Taipei Mayor Ko Wen-je (柯文哲) yesterday urged the Democratic Progressive Party (DPP) to refrain from using ideology to censor its members, after DPP Deputy Secretary-General Hsu Chia-ching (徐佳青) on Wednesday said that the party would expel any member stumping for Ko after Aug. 31, the candidate registration deadline for the November elections.
“Those who stump for Ko will have to make the choice between voluntarily withdrawing from the party and exclusion,” Hsu told SET-TV host Cheng Hung-yi (鄭弘儀).
The decision followed reports that several DPP Taipei city councilors and borough wardens have broken ranks with DPP Legislator Pasuya Yao (姚文智), the party’s Taipei mayoral candidate.
Photo: Liao Chen-huei, Taipei Times
The DPP’s Taipei chapter on Monday voted against nominating Nangang District (南港) Xixin Borough (西新) Warden Chiu Pi-chu (邱碧珠) for re-election, after Chiu endorsed Ko on multiple occasions.
Ko at a ribbon-cutting event said that he thinks the nation should have “soft” political parties that do not compel members to follow an ideological line or pursue collective self-interests.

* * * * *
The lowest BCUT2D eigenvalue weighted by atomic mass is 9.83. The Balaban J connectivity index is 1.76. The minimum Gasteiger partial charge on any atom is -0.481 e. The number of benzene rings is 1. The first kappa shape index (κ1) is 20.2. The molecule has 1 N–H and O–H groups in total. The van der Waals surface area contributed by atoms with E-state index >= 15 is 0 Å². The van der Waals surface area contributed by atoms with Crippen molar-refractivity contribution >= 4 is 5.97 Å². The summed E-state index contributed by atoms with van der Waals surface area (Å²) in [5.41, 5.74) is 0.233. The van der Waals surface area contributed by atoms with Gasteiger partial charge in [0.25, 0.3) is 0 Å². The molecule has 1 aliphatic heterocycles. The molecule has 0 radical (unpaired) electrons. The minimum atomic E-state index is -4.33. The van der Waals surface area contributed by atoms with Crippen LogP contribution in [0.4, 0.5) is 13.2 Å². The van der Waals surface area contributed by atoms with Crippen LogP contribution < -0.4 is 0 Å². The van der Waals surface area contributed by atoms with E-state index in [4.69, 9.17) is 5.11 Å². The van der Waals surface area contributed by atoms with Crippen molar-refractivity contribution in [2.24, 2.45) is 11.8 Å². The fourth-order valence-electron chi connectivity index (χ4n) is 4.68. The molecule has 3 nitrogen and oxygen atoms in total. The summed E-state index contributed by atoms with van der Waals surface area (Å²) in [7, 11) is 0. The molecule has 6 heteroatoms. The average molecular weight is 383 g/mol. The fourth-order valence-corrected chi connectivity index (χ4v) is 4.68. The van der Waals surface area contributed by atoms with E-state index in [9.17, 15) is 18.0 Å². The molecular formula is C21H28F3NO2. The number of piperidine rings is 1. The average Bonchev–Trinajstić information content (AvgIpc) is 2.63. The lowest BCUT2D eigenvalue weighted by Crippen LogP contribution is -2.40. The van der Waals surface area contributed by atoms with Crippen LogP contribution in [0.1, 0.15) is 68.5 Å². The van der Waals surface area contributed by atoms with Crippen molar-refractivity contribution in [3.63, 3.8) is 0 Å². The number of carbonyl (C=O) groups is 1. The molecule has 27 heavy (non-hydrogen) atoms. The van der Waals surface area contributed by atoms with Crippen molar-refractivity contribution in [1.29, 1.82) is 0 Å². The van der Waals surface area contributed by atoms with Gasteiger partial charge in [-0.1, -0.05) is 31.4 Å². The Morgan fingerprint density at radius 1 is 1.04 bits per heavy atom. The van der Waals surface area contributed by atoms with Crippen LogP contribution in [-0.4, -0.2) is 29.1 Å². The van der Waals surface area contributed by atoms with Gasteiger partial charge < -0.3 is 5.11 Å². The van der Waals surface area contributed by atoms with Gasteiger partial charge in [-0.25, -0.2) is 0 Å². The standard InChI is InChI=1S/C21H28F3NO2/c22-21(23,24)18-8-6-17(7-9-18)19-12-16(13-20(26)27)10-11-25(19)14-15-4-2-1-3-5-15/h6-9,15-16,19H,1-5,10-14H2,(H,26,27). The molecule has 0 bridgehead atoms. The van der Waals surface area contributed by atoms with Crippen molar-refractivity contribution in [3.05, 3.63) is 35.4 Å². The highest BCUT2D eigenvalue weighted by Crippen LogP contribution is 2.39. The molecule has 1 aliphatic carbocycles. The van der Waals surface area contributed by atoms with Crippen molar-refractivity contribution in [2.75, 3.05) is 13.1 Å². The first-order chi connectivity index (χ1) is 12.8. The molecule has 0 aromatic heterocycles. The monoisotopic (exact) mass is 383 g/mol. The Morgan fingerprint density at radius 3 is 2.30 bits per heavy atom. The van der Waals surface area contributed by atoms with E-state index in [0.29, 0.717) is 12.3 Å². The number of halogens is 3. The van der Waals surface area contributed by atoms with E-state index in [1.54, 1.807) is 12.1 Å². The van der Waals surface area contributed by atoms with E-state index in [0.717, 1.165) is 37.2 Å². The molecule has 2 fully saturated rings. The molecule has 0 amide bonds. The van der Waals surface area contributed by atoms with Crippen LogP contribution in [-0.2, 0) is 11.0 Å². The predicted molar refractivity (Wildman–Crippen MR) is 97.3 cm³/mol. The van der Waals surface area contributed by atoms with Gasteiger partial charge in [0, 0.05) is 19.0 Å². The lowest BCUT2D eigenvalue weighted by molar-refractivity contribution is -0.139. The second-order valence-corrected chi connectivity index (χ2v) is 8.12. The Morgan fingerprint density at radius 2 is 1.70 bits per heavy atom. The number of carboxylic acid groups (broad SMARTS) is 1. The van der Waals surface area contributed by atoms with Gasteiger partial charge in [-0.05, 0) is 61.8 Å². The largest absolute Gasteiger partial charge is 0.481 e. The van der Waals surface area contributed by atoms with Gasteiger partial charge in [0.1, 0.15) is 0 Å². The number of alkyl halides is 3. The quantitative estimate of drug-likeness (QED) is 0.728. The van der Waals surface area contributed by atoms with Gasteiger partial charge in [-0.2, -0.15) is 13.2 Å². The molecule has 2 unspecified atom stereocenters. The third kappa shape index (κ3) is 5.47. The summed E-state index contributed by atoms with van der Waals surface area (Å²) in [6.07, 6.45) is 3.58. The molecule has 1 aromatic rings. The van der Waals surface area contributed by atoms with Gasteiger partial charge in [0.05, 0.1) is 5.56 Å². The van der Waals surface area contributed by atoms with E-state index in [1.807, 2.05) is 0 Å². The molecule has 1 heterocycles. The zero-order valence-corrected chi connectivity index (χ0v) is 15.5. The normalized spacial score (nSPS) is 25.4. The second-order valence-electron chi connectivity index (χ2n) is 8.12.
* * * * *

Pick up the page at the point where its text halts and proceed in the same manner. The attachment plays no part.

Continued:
“Hopefully, the election will change the character of Taiwanese politics,” he added.
Taipei Department of Civil Affairs Commissioner Lan Shih-tsung (藍世聰), a DPP member who has come under fire from party colleagues, said it would be strange for a political appointee to not defend the mayor and his policies.
“Would the Executive Yuan tolerate ministers who do not support the president?” he asked. “I really do not want to be expelled from the party, but what can I do?”
Asked what he would do if the party demands that he stump for Yao, Lan vowed to support Ko regardless of the party’s sanctions, saying that he would not be able to endorse another candidate after declaring his support for Ko at the city council.
“I can vouch that Ko is a hard worker who is deserving of my support,” Lan said.
The DPP should think carefully when wielding party discipline, because it has no power over the will of the people, he said, adding that using disciple to force the party against the people would only harm the party.
Asked to comment on the DPP’s mounting criticism of Lan, Ko said that Lan’s visits to borough wardens and civil groups were strictly related to his work as civil affairs commissioner.
“You cannot forbid the man from leaving his office six months before an election. It is not as if he is a named member of my campaign,” Ko said.
Yao yesterday spoke to reporters after accepting a Broadcasting Corp of China (中廣) interview, during which he rejected the suggestion that the DPP had made the decision to discipline members in response to his flagging approval rating.
“The order to endorse party nominees applies equally to every DPP politician in the nation, and everyone engaged in politics should know that as party members, their speech and actions are subject to discipline,” he said.
Additional reporting by Chou Yan-yu
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